You finally got the interview for your dream job, but what should you wear? Unless it’s a job in the fashion industry, you won’t get hired for dressing well. What’s important is to seamlessly blend with your interviewer’s expectations for your appearance, so they can focus on what they say and who you are.
Be formal (no matter what the regular dress code is at the job). The only exceptions to this are if you are interviewing somewhere that they tell you specifically what to wear for your own safety (such as at a factory). For most interviews, a suit is the appropriate attire. A blue suit works the best and it gives you a lot of versatility in terms of shirt and tie choice. Light or dark grey are also good conservative choices. A three button suit will look good on almost anyone, while a 2 button will give a slightly taller/slimmer appearance.
Choose a solid white or blue shirt. You don’t want to look too flashy with a brightly colored shirt, and striped (and especially patterned) shirts are a little less formal. A straight collar is also more formal than a button down. Choose one with a medium spread. (If you have a particularly large neck, a wider collar may look better.)
Wear a tie in a dark, conservative color (never pink). Stick to solids, rep (diagonal striped) or small patterned ties. A red tie will give the friendly politician look, while blue ties give a more serious FBI agent look. Both are acceptable.
Wear a belt or suspenders, but never both at the same time. It’s redundant. If you’re a suspenders kind of guy, get buttons sewed into your trousers and wear suspenders that button on, not the cheap clip-on kind. They will make you look cheap.
Show off your shoes. A pair of black oxfords or cap-toed oxfords is the best choice. Get ones that don’t have super thick soles so they won’t look like boots.
Wear solid, vertically ribbed socks in black or grey. Get socks that are long enough to cover your legs when you sit down in your suit. Socks should always match the color of your trousers.
- A nice watch rounds out the outfit. You don’t have to spend a fortune on a Tag Heuer. Fossil and Timex make nice enough looking watches that can fool almost anyone.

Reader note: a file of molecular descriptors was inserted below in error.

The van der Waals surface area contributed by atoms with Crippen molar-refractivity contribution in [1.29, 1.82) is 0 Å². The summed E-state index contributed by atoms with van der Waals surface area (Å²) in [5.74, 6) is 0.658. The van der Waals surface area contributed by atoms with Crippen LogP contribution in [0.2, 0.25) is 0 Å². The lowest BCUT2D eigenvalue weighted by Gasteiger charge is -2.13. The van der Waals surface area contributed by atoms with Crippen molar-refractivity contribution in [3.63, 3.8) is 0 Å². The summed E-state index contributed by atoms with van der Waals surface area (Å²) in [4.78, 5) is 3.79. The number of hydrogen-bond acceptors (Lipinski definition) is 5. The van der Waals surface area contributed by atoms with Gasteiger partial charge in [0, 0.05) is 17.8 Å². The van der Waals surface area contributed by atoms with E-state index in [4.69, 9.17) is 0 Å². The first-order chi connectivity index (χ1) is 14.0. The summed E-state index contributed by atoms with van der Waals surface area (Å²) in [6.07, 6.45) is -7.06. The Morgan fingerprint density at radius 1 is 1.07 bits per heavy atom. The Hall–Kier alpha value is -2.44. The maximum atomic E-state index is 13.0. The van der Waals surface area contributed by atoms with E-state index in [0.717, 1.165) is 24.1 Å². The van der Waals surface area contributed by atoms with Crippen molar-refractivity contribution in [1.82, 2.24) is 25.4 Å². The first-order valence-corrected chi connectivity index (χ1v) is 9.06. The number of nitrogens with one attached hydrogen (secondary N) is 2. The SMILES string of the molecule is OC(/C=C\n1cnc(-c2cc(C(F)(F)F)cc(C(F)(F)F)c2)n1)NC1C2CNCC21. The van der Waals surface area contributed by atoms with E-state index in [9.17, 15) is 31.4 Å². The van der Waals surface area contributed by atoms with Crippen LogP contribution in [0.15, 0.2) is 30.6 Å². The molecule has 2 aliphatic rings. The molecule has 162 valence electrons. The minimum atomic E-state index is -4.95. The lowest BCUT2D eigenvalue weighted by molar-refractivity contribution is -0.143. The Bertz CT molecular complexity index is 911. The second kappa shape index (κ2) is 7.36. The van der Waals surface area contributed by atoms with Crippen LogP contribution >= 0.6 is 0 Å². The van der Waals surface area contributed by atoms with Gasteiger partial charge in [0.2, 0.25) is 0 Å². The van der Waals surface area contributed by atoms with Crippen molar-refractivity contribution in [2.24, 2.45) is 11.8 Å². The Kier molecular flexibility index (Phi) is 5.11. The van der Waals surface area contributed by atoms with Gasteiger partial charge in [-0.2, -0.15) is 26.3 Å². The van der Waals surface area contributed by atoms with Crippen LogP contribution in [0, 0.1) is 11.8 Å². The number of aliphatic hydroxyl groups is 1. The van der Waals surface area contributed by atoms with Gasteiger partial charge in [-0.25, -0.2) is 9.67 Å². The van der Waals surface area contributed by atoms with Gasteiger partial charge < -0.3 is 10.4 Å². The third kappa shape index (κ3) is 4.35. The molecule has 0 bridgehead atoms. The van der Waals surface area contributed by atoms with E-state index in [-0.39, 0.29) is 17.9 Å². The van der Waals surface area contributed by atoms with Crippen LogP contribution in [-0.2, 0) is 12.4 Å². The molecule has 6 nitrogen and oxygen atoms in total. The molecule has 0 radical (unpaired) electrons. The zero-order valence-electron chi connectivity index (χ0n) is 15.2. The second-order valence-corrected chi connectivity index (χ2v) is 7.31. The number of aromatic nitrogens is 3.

- If you are lucky enough to be asked for a second interview, simply changing the shirt and tie combination can give the look of a whole new outfit, even if you don’t have another suit.
- Remember to turn off your cell phone before you go.
- Although it seems counterintuitive to wear another layer, putting on an undershirt will keep sweat from getting on your dress shirt and showing exactly how nervous you really are. The bonus is that your white shirt will look whiter with a white undershirt. Choose a white short-sleeved tee in favor of an athletic undershirt.
- Make sure your dress shirts’ tails are long enough that they stay tucked in. Refresh your tuck right before the interview in the nearest restroom: unzip your fly and reach in to pull the front tail downwards, to align the placket with your trouser hitch and belt buckle.
- Wear unscented deodorant and no cologne
- It is imperative that your clothes are clean and pressed. If you never iron your clothes, iron just this once for your interview. You could also drop your clothes off at the dry cleaners.
- Some dress shoes can be slippery, and literally falling on your face is not the impression you want to make. Look for shoes with rubber inserts for traction.
- Also make sure your shoes are shined and the heels aren’t worn down. If the heels are worn down, you can have them repaired at a cobbler.
- Don’t get a watch that beeps. Don’t ever wear a digital watch.
- Some of the more technical organizations you may interview with have a “we don’t hire suits” custom. Check beforehand with the firm’s HR contact to inquire about this.